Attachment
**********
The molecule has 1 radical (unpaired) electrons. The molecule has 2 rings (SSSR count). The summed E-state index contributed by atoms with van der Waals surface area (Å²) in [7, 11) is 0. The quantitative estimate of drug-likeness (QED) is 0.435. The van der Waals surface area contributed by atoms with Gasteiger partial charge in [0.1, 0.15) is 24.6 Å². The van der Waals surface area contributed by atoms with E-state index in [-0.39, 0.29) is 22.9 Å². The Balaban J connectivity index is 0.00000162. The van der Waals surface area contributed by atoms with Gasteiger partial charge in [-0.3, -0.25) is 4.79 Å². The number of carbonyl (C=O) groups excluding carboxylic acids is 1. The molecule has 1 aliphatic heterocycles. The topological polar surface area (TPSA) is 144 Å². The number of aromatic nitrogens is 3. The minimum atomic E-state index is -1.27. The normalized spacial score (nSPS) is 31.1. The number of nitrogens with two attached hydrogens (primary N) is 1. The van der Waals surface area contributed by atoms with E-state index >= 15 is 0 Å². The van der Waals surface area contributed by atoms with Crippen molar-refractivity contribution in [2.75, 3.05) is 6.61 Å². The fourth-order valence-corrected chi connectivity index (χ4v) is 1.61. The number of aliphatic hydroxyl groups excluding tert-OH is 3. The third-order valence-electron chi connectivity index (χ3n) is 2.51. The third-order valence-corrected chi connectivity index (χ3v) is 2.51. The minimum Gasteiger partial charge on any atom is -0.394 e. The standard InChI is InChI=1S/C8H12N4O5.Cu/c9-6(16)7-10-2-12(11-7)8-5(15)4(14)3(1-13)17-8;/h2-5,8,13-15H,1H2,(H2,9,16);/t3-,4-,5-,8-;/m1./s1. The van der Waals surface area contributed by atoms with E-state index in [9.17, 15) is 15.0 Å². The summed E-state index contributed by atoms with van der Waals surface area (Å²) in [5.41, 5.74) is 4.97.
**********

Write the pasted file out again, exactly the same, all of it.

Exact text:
The molecule has 1 radical (unpaired) electrons. The molecule has 2 rings (SSSR count). The summed E-state index contributed by atoms with van der Waals surface area (Å²) in [7, 11) is 0. The quantitative estimate of drug-likeness (QED) is 0.435. The van der Waals surface area contributed by atoms with Gasteiger partial charge in [0.1, 0.15) is 24.6 Å². The van der Waals surface area contributed by atoms with E-state index in [-0.39, 0.29) is 22.9 Å². The Balaban J connectivity index is 0.00000162. The van der Waals surface area contributed by atoms with Gasteiger partial charge in [-0.3, -0.25) is 4.79 Å². The number of carbonyl (C=O) groups excluding carboxylic acids is 1. The molecule has 1 aliphatic heterocycles. The topological polar surface area (TPSA) is 144 Å². The number of aromatic nitrogens is 3. The minimum atomic E-state index is -1.27. The normalized spacial score (nSPS) is 31.1. The number of nitrogens with two attached hydrogens (primary N) is 1. The van der Waals surface area contributed by atoms with E-state index >= 15 is 0 Å². The van der Waals surface area contributed by atoms with Crippen molar-refractivity contribution in [2.75, 3.05) is 6.61 Å². The fourth-order valence-corrected chi connectivity index (χ4v) is 1.61. The number of aliphatic hydroxyl groups excluding tert-OH is 3. The third-order valence-electron chi connectivity index (χ3n) is 2.51. The third-order valence-corrected chi connectivity index (χ3v) is 2.51. The minimum Gasteiger partial charge on any atom is -0.394 e. The standard InChI is InChI=1S/C8H12N4O5.Cu/c9-6(16)7-10-2-12(11-7)8-5(15)4(14)3(1-13)17-8;/h2-5,8,13-15H,1H2,(H2,9,16);/t3-,4-,5-,8-;/m1./s1. The van der Waals surface area contributed by atoms with E-state index in [9.17, 15) is 15.0 Å². The summed E-state index contributed by atoms with van der Waals surface area (Å²) in [5.41, 5.74) is 4.97.